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Reviews Categories | QRP Radios (5 watts or less) | Ten Tec R4020 Help

Reviews Summary for Ten Tec R4020
Ten Tec R4020 Reviews: 30 Average rating: 4.6/5 MSRP: $249.00
Description: Model R4020 2 Band QRP Transceiver
Product is in production.
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W5BIB Rating: 5/5 Jul 11, 2011 21:42 Send this review to a friend
Just an amazing little xcvr.  Time owned: 0 to 3 months
Using a 40-20-10 windom (ocf dipole) at 25ft, 90% of the time, If I can hear 'em, I can work 'em. I use it with a straight key / bug hooked in tandem. It never ceases to amaze me with it's selectivity. Side tone could be a little louder (I'm almost deaf), but I solved the problem by using one of my R-390A's as a monitor !! Extremely happy "camper". Ya can't beat it for the money. Thanks Ten-Tec. P.S., If I need "more power" I turn on my Ten-Tec CENTURY-21 !!! 73 Steve / W5BIB ham for over 50 years.
GW6ITJ Rating: 5/5 Jun 13, 2011 08:54 Send this review to a friend
Excellent value - great rig  Time owned: 0 to 3 months
I had been toying with the idea of an Elecraft K1 or KX1 for some time but they are too expensive in my mind for NE602 mixer and detector and LM386 audio amp with some nice features.

So I decided to get the HB 1A (Ten Tec R4020)

The HB-1A is a very similar design to the K1 and KX1 but a lot cheaper! It uses a 2 line LCD display so more information can be displayed, from the comparisons I've seen the only valid concern is the build quality but I have to say the HB-1A is not bad at all, a few yen more and it would be excellent, but it is not something to be really concerned with don't think.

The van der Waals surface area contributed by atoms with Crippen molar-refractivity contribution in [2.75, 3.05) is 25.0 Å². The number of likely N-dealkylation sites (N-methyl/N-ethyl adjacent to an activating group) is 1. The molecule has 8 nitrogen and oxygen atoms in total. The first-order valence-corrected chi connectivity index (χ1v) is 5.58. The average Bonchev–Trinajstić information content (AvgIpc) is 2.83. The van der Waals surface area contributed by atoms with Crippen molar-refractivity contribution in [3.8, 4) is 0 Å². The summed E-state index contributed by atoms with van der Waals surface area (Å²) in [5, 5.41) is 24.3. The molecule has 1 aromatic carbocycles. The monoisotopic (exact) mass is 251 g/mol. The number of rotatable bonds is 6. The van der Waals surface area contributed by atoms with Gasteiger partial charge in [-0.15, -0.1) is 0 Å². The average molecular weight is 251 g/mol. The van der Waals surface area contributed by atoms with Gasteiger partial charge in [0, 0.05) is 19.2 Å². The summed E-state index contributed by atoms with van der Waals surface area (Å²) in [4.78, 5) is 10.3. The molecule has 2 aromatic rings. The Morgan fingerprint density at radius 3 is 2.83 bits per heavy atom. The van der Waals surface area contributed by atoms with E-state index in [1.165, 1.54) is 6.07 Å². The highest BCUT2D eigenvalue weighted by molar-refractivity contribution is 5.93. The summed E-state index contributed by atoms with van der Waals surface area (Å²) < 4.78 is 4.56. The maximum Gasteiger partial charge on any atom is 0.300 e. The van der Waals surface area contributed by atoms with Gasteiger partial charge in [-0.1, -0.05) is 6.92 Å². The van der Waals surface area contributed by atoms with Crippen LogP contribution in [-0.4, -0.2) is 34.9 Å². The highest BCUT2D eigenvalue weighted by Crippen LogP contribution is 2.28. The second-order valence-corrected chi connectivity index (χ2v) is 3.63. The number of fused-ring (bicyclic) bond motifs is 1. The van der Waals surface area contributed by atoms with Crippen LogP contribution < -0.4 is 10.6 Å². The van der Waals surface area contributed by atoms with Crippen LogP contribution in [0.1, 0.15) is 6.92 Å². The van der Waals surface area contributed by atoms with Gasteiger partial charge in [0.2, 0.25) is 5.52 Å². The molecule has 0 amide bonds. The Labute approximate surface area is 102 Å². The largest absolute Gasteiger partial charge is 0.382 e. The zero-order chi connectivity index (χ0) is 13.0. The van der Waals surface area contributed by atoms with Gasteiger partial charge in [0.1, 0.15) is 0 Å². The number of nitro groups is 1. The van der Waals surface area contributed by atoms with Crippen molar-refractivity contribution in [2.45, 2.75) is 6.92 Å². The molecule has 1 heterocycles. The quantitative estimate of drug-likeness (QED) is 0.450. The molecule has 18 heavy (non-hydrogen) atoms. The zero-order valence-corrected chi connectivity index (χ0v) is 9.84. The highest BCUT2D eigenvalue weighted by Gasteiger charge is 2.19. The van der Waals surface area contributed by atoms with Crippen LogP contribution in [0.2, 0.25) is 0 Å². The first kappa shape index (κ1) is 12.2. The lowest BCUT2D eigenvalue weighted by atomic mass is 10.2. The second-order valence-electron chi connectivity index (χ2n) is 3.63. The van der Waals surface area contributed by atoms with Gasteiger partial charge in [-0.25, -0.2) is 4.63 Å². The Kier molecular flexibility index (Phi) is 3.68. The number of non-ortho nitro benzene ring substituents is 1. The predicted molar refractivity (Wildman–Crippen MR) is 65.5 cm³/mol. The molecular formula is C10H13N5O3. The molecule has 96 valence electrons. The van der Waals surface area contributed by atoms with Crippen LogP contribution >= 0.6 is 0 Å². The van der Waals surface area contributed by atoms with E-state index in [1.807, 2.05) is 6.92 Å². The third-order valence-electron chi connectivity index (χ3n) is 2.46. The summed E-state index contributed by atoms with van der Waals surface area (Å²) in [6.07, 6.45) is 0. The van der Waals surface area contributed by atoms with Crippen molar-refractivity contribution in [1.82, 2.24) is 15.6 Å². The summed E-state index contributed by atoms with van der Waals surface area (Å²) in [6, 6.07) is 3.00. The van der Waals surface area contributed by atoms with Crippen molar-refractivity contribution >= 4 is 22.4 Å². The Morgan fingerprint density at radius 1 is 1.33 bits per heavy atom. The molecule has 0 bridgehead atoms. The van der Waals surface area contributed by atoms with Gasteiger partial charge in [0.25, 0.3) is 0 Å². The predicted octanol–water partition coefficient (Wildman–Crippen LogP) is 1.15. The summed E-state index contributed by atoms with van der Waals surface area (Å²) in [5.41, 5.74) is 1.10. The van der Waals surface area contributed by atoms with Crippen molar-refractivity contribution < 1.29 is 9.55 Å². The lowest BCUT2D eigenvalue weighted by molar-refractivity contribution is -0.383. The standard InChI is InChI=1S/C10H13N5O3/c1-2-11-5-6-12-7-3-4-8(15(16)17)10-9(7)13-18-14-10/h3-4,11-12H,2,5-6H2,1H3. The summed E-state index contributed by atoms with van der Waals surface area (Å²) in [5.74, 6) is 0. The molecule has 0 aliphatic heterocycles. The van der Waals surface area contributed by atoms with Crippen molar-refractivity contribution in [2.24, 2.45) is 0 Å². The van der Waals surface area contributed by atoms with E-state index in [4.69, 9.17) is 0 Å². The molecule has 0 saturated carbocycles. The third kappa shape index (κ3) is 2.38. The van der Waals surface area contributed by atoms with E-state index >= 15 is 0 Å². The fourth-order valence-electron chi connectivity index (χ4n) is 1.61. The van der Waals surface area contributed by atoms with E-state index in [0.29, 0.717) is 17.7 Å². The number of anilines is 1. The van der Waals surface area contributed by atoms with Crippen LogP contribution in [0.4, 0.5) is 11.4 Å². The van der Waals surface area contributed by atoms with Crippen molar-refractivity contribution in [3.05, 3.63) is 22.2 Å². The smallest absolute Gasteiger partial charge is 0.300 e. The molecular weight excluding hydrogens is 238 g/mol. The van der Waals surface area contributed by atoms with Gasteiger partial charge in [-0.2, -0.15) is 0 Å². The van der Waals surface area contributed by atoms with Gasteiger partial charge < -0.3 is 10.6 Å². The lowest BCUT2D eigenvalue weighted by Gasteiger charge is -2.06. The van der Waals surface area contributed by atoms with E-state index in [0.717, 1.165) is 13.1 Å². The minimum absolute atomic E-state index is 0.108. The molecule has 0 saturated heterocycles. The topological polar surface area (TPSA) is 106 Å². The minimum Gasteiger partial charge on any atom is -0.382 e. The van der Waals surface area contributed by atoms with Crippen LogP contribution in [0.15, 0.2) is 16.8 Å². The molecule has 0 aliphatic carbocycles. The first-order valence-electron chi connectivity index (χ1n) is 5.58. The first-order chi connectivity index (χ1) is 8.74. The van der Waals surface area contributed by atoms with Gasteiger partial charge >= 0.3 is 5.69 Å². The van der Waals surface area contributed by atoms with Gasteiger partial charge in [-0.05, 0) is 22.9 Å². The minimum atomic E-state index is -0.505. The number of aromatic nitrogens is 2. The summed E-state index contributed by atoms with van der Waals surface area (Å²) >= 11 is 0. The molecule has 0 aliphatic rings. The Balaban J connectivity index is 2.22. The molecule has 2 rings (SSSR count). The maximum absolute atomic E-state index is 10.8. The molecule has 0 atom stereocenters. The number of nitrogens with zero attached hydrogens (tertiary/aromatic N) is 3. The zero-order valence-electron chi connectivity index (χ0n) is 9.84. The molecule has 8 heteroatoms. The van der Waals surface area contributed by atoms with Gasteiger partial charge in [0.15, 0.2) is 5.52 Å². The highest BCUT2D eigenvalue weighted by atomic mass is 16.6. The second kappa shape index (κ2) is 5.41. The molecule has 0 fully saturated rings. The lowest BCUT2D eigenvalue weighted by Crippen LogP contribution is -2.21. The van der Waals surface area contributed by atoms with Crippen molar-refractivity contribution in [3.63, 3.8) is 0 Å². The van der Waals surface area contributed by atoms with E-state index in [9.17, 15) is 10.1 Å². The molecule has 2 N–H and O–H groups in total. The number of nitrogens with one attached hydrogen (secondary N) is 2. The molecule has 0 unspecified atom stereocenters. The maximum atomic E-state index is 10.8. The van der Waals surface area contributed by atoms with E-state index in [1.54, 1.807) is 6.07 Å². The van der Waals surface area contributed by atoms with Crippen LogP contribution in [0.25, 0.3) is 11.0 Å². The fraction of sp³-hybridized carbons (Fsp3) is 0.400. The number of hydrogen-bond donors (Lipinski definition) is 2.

I had read a lot of reviews and new what to expect - or did I? Well this little rig surpasses my expectations in many ways, and after 2 days use these are my first impressions:

Small (you need to hold it to appreciate it)
Excellent Receiver sensitivity
Excellent audio (such a change from other rigs using an LM386)
Good IF filtering (400, 700, 900 Hz - I have not had any adjacent signal problems)
USB/LSB receiver as well (AM is also very good using a single side band!)
Internal/external battery operation
Memory usage is so easy (20 memories)
Easy CW memory keyer setup and use
RIT, filters and mode easy to change/use
Auto-detect of paddle or straight key

Little protection for the LCD display (Not an issue I'm sure but I will put a small perspex cut-out over the screen)
Cheap tuning and volume knobs (Not an issue but I will replace them just to make me feel better)
Overloads on strong signals (It uses NE602 mixers, the same as the K1 and KX1 so I expected it and couldn't get better for a lot more money)
RF Attenuator provides too much attenuation (a pain, at least 40dB to my untrained ear - 100 Ohm resistor across Q4 seems to be the accepted mod)